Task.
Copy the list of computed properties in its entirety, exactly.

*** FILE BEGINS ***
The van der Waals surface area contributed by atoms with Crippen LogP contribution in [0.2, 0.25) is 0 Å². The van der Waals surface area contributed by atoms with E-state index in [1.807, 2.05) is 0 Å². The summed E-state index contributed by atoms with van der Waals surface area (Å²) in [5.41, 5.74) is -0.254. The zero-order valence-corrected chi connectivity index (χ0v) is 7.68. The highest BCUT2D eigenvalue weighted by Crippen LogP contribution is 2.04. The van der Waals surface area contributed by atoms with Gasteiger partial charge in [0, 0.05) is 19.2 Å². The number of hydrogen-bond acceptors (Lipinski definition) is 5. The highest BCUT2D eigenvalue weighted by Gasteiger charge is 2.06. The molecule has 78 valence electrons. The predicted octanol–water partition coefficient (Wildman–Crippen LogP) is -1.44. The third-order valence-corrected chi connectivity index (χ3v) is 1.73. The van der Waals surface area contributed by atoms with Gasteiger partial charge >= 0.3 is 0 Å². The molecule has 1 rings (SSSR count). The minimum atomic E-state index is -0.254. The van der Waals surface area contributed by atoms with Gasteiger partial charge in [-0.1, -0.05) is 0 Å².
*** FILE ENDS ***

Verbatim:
The van der Waals surface area contributed by atoms with Crippen LogP contribution in [0.2, 0.25) is 0 Å². The van der Waals surface area contributed by atoms with E-state index in [1.807, 2.05) is 0 Å². The summed E-state index contributed by atoms with van der Waals surface area (Å²) in [5.41, 5.74) is -0.254. The zero-order valence-corrected chi connectivity index (χ0v) is 7.68. The highest BCUT2D eigenvalue weighted by Crippen LogP contribution is 2.04. The van der Waals surface area contributed by atoms with Gasteiger partial charge in [0, 0.05) is 19.2 Å². The number of hydrogen-bond acceptors (Lipinski definition) is 5. The highest BCUT2D eigenvalue weighted by Gasteiger charge is 2.06. The molecule has 78 valence electrons. The predicted octanol–water partition coefficient (Wildman–Crippen LogP) is -1.44. The third-order valence-corrected chi connectivity index (χ3v) is 1.73. The van der Waals surface area contributed by atoms with Gasteiger partial charge >= 0.3 is 0 Å². The molecule has 1 rings (SSSR count). The minimum atomic E-state index is -0.254. The van der Waals surface area contributed by atoms with Gasteiger partial charge in [-0.1, -0.05) is 0 Å².